Supervisors were also driving trucks, and several strikers stated that they suspected the bosses didn't have the proper licenses or training. Unsurprisingly, the police weren't interesting in checking whether all the drivers being used to undermine the strike were properly credentialed to be on the roads.
On the picket lines, people discussed their objections to work conditions and university policies. One striking janitor had just finished the university's required six months of "probation," explaining how this period is used to force new workers to submit to being constantly and arbitrarily bossed around.
This intense control is used to arbitrarily move new workers to different shifts that they didn't sign up for, sometimes in the middle of the night. As the picketing janitor put it, "It takes a certain mindset to do this 40 hours a week." That's because bosses demand such a fast pace for cleaning duties while simultaneously denying workers basic rights on the job.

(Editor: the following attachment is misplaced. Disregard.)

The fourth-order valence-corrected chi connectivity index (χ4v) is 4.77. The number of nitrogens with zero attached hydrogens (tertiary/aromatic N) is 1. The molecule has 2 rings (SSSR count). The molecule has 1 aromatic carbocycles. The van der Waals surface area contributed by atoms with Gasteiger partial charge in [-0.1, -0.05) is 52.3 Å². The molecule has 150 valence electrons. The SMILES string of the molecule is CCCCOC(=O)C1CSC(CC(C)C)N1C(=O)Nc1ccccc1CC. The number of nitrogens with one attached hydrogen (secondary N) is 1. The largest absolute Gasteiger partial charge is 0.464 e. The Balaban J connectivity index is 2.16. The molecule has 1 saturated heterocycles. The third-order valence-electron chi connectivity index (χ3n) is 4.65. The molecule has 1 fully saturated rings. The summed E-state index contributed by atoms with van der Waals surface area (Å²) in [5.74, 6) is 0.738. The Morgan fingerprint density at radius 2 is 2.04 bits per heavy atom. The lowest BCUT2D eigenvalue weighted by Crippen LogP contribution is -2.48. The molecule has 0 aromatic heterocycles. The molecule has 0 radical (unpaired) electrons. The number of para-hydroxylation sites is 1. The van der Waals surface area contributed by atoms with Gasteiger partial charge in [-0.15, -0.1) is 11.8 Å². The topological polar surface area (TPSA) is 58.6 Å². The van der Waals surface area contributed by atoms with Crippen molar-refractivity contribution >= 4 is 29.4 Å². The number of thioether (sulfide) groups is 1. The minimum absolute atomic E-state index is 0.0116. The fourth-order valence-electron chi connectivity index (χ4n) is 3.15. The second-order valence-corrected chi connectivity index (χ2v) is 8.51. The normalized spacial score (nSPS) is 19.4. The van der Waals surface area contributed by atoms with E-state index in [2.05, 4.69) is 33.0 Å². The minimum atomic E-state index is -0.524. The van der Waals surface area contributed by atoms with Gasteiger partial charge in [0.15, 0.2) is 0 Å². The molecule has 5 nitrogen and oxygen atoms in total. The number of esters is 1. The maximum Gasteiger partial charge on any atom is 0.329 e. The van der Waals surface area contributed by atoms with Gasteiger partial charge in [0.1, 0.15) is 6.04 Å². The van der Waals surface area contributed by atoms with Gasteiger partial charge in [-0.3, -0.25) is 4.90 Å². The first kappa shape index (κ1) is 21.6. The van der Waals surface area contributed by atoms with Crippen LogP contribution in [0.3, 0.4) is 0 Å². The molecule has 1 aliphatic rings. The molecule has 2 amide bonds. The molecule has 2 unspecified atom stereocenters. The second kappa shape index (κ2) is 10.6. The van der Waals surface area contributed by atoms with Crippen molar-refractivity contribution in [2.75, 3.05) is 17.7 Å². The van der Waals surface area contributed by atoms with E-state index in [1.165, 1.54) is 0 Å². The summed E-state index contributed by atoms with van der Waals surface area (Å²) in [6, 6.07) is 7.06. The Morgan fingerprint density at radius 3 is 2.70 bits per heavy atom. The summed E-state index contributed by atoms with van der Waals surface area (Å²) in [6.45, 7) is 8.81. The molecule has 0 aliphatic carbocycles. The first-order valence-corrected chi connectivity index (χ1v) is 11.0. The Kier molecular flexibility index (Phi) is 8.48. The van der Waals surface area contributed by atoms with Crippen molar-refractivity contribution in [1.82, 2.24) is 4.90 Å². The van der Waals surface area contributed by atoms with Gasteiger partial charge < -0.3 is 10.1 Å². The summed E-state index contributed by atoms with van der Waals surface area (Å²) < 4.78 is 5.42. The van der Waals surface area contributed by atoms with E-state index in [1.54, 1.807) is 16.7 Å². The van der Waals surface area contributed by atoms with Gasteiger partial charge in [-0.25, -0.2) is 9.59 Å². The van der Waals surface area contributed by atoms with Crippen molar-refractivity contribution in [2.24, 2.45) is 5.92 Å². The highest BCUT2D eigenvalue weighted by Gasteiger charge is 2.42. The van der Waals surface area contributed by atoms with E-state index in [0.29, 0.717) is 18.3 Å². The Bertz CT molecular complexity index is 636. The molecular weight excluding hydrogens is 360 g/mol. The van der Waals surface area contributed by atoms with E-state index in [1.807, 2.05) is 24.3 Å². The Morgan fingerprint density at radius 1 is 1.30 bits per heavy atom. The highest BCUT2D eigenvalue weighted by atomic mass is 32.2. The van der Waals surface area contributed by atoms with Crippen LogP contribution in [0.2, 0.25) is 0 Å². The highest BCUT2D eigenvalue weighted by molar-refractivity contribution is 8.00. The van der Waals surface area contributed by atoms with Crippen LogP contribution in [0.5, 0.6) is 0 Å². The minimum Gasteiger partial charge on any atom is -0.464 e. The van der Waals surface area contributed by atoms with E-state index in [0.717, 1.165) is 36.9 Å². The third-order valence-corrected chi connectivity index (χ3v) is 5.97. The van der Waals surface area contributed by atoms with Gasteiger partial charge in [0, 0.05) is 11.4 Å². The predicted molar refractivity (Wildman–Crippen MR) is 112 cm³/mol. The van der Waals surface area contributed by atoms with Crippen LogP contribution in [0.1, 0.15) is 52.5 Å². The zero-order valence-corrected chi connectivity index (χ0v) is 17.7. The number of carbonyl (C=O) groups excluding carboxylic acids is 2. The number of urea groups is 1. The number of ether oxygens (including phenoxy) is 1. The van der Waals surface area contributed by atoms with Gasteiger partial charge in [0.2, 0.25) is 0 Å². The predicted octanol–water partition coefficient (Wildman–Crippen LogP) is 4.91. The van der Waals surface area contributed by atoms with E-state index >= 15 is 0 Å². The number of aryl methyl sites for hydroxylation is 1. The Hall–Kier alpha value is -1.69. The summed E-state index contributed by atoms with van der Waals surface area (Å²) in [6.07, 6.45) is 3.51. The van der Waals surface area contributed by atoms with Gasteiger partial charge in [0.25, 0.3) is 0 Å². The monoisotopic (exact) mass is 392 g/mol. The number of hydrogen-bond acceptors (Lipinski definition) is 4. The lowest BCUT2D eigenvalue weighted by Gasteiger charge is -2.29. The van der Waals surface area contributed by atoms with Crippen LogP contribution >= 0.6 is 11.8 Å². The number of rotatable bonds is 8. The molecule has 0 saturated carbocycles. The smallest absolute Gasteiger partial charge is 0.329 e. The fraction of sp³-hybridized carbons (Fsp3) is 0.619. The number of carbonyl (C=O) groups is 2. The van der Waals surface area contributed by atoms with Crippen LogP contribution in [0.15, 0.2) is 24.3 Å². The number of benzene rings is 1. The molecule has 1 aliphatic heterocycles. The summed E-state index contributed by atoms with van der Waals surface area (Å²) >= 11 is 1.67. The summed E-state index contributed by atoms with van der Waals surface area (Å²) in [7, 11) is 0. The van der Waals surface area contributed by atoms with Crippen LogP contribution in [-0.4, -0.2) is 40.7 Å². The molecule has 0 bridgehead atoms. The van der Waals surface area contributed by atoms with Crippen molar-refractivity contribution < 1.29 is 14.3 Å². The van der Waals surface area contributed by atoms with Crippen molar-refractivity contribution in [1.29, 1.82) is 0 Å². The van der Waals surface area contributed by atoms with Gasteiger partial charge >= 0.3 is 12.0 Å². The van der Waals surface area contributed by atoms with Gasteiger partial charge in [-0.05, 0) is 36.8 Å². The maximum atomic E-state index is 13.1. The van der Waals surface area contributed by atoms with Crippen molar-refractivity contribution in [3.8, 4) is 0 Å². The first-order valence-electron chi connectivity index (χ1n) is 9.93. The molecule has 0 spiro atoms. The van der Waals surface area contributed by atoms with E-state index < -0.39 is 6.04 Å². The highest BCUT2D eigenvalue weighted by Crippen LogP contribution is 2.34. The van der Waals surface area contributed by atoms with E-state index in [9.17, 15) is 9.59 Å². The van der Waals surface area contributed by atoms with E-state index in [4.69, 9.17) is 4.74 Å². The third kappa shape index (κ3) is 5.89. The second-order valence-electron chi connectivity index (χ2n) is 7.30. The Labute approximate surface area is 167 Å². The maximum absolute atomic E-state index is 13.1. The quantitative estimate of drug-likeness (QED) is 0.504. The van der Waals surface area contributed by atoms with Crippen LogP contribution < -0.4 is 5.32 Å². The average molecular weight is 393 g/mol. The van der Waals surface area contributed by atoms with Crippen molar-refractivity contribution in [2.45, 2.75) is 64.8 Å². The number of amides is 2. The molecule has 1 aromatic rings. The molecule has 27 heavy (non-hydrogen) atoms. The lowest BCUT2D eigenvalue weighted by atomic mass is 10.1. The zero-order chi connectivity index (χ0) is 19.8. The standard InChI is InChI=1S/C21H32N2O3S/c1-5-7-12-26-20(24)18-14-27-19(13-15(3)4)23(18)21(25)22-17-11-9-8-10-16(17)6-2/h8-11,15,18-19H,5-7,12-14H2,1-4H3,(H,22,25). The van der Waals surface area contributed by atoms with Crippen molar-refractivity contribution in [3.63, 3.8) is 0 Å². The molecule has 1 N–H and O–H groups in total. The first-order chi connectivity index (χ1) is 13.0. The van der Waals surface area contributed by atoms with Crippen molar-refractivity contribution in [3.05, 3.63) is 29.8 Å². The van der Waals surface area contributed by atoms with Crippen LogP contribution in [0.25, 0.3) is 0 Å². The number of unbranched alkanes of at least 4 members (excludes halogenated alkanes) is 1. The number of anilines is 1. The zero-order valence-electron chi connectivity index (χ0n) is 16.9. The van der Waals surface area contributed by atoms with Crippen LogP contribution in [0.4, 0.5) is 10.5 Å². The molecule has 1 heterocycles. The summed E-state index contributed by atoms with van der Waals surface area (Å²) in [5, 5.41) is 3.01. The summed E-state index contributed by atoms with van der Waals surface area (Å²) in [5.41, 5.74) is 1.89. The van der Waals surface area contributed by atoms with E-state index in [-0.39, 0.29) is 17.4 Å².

A picket captain described how he had repeatedly been forced to clean up trash in science labs that contained hazardous materials. Supervisors essentially ignored his concerns about safety in dealing with hazardous substances that are often poorly discarded.
Years of austerity and budget cuts for Illinois' public universities ultimately compelled these workers to strike. They stood together for a raise, together with additional demands on night-shift pay, vacation time and holidays.
Though it wasn't apparent before the walkout, once the picket lines went up, the desire to fight among rank-and-file workers was plainly evident. While union leaders thought a three-day strike would be less risky while still bringing sufficient pressure to bear on the university to settle on better terms, the danger is that the momentum built during these three days may be lost. If the university doesn't improve its offer, an even greater fight will be needed to shut the campus down.